Ash fallout from the volcanic eruptions at Taupō (known as the Taupō ash) in 232 (± 15 years), and at Tarawera (known as the Kaharoa ash) in 1314 (± 12 years), might have buried existing settlements.

In the eastern North Island, archaeological remains of Polynesian occupation have been found immediately above the Kaharoa ash layer.

By looking at trace elements in teeth and bones, scientists could possibly tell what a person’s diet was likely to have been, and perhaps where they lived.

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Therefore, by measuring the amount of carbon-14 a once-living object retains, scientists can determine its age.

While the radiocarbon dating method can provide close estimations of age, the figures should not be regarded as exact.

The prevailing winds make it difficult to sail non-stop in a straight line from East Polynesia to New Zealand, or from New Zealand to East Polynesia.

By dating archaeological evidence of people stopping over at islands on their return journey, it is possible to suggest the date when they might have reached New Zealand.

Now, another group is reporting they've developed another tool, which is able to distinguish between legal and illegal sold ivory.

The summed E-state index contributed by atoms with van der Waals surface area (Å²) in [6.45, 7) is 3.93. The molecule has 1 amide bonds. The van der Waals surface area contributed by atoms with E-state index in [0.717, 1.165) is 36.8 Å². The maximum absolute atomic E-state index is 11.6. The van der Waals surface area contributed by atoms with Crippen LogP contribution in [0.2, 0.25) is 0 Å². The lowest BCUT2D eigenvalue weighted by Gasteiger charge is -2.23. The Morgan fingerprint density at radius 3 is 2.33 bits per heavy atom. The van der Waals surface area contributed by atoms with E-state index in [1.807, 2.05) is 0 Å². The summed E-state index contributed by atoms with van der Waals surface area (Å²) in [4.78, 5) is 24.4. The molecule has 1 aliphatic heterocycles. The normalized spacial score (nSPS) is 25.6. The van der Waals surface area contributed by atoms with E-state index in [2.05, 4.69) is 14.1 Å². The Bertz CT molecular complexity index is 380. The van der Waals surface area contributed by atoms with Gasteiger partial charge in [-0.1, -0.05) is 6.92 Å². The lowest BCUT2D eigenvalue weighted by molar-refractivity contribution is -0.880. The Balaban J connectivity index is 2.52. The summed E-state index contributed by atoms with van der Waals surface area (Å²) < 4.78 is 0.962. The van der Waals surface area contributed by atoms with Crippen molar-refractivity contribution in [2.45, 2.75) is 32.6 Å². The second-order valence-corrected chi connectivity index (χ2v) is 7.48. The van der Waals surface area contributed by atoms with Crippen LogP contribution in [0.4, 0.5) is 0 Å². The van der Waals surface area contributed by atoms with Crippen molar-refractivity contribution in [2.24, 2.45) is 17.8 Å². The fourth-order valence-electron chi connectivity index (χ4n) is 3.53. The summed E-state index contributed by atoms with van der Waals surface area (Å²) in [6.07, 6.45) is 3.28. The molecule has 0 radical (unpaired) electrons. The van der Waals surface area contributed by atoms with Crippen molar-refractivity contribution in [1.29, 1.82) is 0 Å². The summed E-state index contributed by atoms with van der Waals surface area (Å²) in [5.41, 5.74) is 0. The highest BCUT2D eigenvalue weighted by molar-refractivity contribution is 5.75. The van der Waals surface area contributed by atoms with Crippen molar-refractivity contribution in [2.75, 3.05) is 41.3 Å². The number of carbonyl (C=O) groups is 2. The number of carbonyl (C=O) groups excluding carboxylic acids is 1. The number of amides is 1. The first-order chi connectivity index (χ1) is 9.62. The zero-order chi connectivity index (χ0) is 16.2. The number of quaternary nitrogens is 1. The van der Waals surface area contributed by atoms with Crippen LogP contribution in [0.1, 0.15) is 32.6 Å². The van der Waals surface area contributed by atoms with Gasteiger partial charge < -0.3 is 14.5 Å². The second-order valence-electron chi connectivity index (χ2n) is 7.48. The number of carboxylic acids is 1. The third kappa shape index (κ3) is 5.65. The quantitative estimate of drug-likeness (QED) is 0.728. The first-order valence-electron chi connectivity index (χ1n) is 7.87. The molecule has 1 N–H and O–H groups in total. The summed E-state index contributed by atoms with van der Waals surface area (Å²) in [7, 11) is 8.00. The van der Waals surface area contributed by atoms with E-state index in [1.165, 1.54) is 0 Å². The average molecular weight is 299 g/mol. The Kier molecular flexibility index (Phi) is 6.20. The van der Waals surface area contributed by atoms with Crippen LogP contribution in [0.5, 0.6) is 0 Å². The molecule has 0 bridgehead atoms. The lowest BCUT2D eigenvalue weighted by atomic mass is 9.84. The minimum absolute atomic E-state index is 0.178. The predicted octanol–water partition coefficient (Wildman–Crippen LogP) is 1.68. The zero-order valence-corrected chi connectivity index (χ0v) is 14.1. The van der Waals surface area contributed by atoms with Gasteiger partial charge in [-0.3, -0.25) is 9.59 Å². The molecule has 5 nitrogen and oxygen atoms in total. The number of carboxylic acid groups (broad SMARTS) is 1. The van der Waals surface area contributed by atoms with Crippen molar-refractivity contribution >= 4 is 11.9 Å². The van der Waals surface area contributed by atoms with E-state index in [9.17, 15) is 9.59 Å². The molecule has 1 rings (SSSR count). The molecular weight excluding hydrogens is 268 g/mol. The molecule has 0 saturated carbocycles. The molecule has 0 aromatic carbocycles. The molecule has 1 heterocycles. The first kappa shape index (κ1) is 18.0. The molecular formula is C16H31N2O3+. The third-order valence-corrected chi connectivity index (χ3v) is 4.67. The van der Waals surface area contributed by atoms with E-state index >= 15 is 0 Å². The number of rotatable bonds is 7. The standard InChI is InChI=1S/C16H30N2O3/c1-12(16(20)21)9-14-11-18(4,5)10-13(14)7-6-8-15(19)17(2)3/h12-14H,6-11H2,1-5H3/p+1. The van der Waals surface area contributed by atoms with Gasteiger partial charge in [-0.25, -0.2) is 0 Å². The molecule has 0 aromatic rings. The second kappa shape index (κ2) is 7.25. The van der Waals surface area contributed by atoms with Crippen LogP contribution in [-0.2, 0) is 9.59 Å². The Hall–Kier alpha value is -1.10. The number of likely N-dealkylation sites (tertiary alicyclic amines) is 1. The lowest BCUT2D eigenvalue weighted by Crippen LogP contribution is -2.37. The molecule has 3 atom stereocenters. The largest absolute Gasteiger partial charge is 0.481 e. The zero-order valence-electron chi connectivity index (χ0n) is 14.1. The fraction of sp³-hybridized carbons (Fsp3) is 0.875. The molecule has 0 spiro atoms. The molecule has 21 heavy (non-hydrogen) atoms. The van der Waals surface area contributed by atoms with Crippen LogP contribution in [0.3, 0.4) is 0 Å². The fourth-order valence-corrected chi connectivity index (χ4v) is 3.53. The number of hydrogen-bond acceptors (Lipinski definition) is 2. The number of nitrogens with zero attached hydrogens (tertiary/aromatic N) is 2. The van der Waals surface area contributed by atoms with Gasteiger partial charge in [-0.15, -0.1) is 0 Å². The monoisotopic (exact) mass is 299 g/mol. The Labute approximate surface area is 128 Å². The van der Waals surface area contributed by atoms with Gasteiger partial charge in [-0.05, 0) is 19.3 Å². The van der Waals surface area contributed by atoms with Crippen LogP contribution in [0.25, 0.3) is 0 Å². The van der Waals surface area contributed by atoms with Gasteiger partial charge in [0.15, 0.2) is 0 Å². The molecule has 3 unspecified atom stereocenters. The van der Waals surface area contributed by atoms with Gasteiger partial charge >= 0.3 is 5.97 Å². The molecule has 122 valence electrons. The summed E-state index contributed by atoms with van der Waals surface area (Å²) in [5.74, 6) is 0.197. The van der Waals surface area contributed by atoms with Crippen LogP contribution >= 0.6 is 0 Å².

The technique looks at the radioactive carbon in the ivory, which elephants—and every other living creature on earth—incorporated into their bodies in unusually high levels during the Cold War era."Our dating method is affordable for government and law enforcement agencies and can help tackle the poaching and illegal trade crises," geologist Kevin Uno told Columbia University.Uno worked on the tool as a graduate student at the University of Utah and is now a researcher at Columbia.Radiocarbon dates of archaeological sites could support the theory that New Zealand and its northern satellite islands were settled at about the same time.Radiocarbon dates for the settlement of the Chatham Islands are currently later than for mainland New Zealand – around 1500.The Kermadec group and Norfolk Island lie about halfway between East Polynesia and New Zealand, and it is likely that Polynesian explorers returning from New Zealand stopped at these islands on the way.